5 Films (And A TV Show) To Watch After ‘Irrational Man’

5 Films (And A TV Show)… A new series where we recommend films referenced, inspired, influenced or generally like a certain Woody Allen film, from his first to his latest. All picks are subjective – let the arguments begin!


Welcome to this new series. We’ve noticed that when you look up recommended films for any Woody Allen films, you get only Woody Allen films. So here’s our attempt to redress that. Feedback is more than welcome.

We wanted to start with Irrational Man because it is out now in cinemas and it is fresh on our minds. This isn’t a film filled with references, nor is it influenced by a particular type of film. We will see more of that as this column progresses, but this edition probably has the most modern selection of films.

Regardless, here are 5 films (and a TV show) to watch after you’ve seen ‘Irrational Man‘.

1. Ace In The Hole (1951)


Billy Wilder was at his most cynical when he made this film. The story of a journalist Chuck Tatum (Kirk Douglas), who is stuck in a rut until he comes across a disaster that gives his life meaning. It is that search for meaning, and a man finding purpose and passion in something cold, sick and cynical that makes it feel like a precursor to ‘Irrational Man‘. Tatum’s actions, and fate, also mirror Joaquín Phoenix‘s Abe.

Wilder, best known for his energetic urbane comedies, also went through a dark streak. And Allen is definitely going through a dark streak, with what seems like his most cynical set of films ever.

2. I Heart Huckabees (2004)


Many films explore a philosophical idea, but ‘Irrational Man‘ is thick with references to many philosophers and their ideas. It is a similar heady mix in David O’Russell‘s ‘I Heart Huckabees‘. A light indie farce, it stars Jason Schwatrzman, and environmental activist trying to stop a new big box chain. But it is when existential detectives played by Dustin Hoffman and Lily Tomlin (Shadows And Fog) arrive that things get surreal. Every character spouts and argues philosophy, even Mark Wahlberg‘s apparently simple firefighter.

It is the use of philosophy, and the philosophy greats, to colour the film, makes us think of ‘Irrational Man‘. Other Allen alumni include Kevin Dunn (Vicky Cristina Barcelona), Richard Jenkins (Hannah And Her Sisters) and Naomi Watts (You Will Meet A Tall Dark Stranger). Wouldn’t Schwartzman be perfect for an Allen film?

3. Bernie (2011)


Can killing be justified? Can someone deserve to die? What drives a man to kill. Richard Linklater‘s ‘Bernie‘ looks at murder with a real life killing. Jack Black plays the title character, a kind, timid, but strange soul who is driven to take someone’s life. It is plays out with interviews from real people involved, mixed with the produced film.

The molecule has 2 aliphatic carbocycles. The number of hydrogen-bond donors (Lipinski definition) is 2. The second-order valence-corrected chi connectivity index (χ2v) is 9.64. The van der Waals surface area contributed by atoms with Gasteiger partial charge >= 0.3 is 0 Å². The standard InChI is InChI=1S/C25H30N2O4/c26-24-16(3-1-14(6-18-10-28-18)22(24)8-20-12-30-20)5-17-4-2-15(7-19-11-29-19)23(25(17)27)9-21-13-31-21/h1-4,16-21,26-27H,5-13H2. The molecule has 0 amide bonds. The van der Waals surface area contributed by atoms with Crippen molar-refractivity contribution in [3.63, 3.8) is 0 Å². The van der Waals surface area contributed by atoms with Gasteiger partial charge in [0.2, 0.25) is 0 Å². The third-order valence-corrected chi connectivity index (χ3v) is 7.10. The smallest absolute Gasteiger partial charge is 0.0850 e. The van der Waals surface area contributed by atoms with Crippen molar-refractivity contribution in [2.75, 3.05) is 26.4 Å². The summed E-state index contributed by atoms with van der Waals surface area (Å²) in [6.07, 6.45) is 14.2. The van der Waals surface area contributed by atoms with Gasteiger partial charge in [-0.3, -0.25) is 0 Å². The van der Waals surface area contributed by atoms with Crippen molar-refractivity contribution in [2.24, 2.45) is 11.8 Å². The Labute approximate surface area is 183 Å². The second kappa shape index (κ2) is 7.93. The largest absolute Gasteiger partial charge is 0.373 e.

Linklater is a director very much obsessed with the personal, and how it can be universal. His grasp of setting is up there with Allen’s – his films can’t just be set anywhere.

4. Liberal Arts (2012)


The world of ‘Irrational Man‘, the closed off college, beautiful leafy buildings, intellectual environment, was one of the film’s more enjoyable aspects. It’s the world also explored in Josh Radnor‘s ‘Liberal Arts‘. A wonderful, quiet film, Radnor also stars as Jesse, who is going through his own search for meaning. He returns to his college life and meets a young student (Elizabeth Olsen) as he finds a new life. Richard Jenkins is also in this one, as is Allison Janney (Celebrity).

Radnor is a professed fan of Allen’s (at least up to mis mid-period stuff) and has spoken about his influence. He’s also one of the few writer/director/stars working in America, running the auteur gauntlet.

5. God Bless America (2011)


Bobcat Goldthwait has been making some of the best American cinema of recent years. His films are visceral, smart, comic and have something to say. His best work to date is ‘God Bless America‘, a small film with big ideas. Sick of popular culture, Frank Murdoch (Joel Murray) gives his life meaning by going on a killing spree, to end the likes of ‘American Idol‘, talk back radio and all of life’s bullshit. But it’s never that simple, as Frank questions and justifies who deserves to die and what living is for. A great film.

And… Dexter (2006-2013)


There is so much killing on TV these days, and plenty of anti-heroes. The one who is killing for just cause is ‘Dexter‘, who helped usher in this age of questionable TV heroes. Michael C Hall stars as Dexter, a man who was driven to kill, but was taught to only kill those who deserve it. Is he making the world a better place? And can you kill and live a normal life? Highly philosophical questions that tie it closely to ‘Irrational Man‘. Some Allen alumni came in for guest arcs such as Jonny Lee Miller (Melinda And Melinda), Charlotte Rampling (Stardust Memories) and Peter Weller (Mighty Aphrodite).

And that’s the first of our new column. Let us know your picks for ‘Irrational Man‘ and if you agree with our picks. We are also looking for picks for Take The Money And Run, which is the next film we will cover. Let us know in the comments below or on Facebook or Twitter.

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